Fletcherview Tropical Rangeland SuperSite
TERN’s Fletcherview Tropical Rangeland SuperSite is located at James Cook University’s Fletcherview Research Station, two hours west of Townsville.
The site of this new TERN SuperSite is used for cattle grazing. Black and red basalt soils and alluvial river flats support a wide variety of flora and fauna across open savanna woodland, dry rainforest, lava flows, three creek systems and the Burdekin River.
Site Infrastructure & Characteristics
SuperSite Research Infrastructure
- Eddy-covariance flux tower*
- 1 ha core plot*
- Biodiversity plots
- Acoustic sensors (4)
- Phenocams (1 above canopy)*
- Soil water content, soil water potential, soil temperature sensors*
* To be installed in 2021
- Vegetation type: Tropical rangeland, tall open woodland
- Elevation: ~268 m
- Rainfall: ~642 mm/yr
- Soils: lack and red basalt soils and alluvial river flats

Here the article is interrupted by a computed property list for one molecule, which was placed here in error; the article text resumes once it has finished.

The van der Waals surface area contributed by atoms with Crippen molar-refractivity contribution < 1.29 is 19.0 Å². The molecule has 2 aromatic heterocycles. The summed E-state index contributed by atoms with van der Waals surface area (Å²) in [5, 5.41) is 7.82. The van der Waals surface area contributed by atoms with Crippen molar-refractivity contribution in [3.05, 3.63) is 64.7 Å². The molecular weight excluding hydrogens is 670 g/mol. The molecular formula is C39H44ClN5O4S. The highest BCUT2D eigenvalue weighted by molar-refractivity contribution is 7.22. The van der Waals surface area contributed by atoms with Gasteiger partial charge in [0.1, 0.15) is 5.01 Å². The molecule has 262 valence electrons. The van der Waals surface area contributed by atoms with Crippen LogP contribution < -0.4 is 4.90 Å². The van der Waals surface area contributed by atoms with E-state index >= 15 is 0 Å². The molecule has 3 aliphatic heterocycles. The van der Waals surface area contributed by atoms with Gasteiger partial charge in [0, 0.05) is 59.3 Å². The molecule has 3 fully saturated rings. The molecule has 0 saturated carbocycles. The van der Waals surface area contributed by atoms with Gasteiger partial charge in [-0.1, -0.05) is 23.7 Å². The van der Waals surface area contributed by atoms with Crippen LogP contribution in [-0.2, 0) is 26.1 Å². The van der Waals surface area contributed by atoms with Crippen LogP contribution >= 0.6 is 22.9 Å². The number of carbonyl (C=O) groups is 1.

The Fletcherview Tropical Rangeland SuperSite is an opportunity to obtain micrometeorological measures in an agricultural landscape, relatively uncommon in Australia, but much needed since research has shown that two thirds of Australia’s net ecosystem productivity (carbon uptake) is estimated to be from within annual ecosystems such as grasslands.
Grazed woodlands cover a huge part of northeast Australia, but the dynamics of these ecosystems—with respect to their carbon and water cycle—are relatively unexplored.
Grazed woodlands have potential to exert influence on the continental carbon budget through processes such as woody thickening, but we also know they are subject to pronounced climate variability, encroachment of invasive plant species, and changes in grazing system management that can have big impacts on ecosystem carbon and water fluxes.
The TERN Fletcherview Tropical Rangeland SuperSite will help researchers better understand the functioning of these systems, and how they might respond to a changing world.
Since its inception, TERN’s infrastructure has enabled the publication of more than 1600 peer-reviewed scientific journal articles or books.